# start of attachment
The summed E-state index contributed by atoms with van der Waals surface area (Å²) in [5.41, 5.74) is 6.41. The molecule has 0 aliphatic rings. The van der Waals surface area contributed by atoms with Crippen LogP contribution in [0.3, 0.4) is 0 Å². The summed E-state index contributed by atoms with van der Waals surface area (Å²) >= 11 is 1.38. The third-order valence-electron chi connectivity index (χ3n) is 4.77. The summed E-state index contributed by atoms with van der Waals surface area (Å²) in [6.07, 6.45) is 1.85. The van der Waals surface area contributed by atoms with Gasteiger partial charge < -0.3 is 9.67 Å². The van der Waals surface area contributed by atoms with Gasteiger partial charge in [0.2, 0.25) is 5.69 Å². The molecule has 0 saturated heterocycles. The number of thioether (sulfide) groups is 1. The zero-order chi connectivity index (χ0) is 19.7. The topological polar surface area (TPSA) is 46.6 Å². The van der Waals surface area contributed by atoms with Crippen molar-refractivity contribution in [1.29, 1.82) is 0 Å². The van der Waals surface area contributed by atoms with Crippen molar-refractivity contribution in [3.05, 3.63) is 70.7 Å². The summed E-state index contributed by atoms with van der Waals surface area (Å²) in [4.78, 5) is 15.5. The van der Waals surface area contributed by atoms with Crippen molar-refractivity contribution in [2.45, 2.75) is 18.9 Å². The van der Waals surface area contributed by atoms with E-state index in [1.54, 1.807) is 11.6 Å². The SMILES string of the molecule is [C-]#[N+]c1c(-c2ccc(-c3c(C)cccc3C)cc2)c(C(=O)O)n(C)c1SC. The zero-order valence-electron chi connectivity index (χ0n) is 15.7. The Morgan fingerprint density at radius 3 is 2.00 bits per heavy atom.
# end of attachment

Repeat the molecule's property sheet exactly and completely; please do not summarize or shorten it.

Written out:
The summed E-state index contributed by atoms with van der Waals surface area (Å²) in [5.41, 5.74) is 6.41. The molecule has 0 aliphatic rings. The van der Waals surface area contributed by atoms with Crippen LogP contribution in [0.3, 0.4) is 0 Å². The summed E-state index contributed by atoms with van der Waals surface area (Å²) >= 11 is 1.38. The third-order valence-electron chi connectivity index (χ3n) is 4.77. The summed E-state index contributed by atoms with van der Waals surface area (Å²) in [6.07, 6.45) is 1.85. The van der Waals surface area contributed by atoms with Gasteiger partial charge < -0.3 is 9.67 Å². The van der Waals surface area contributed by atoms with Gasteiger partial charge in [0.2, 0.25) is 5.69 Å². The molecule has 0 saturated heterocycles. The number of thioether (sulfide) groups is 1. The zero-order chi connectivity index (χ0) is 19.7. The topological polar surface area (TPSA) is 46.6 Å². The van der Waals surface area contributed by atoms with Crippen molar-refractivity contribution in [1.29, 1.82) is 0 Å². The van der Waals surface area contributed by atoms with Crippen molar-refractivity contribution in [3.05, 3.63) is 70.7 Å². The summed E-state index contributed by atoms with van der Waals surface area (Å²) in [4.78, 5) is 15.5. The van der Waals surface area contributed by atoms with Crippen molar-refractivity contribution in [2.45, 2.75) is 18.9 Å². The van der Waals surface area contributed by atoms with E-state index in [1.54, 1.807) is 11.6 Å². The SMILES string of the molecule is [C-]#[N+]c1c(-c2ccc(-c3c(C)cccc3C)cc2)c(C(=O)O)n(C)c1SC. The zero-order valence-electron chi connectivity index (χ0n) is 15.7. The Morgan fingerprint density at radius 3 is 2.00 bits per heavy atom.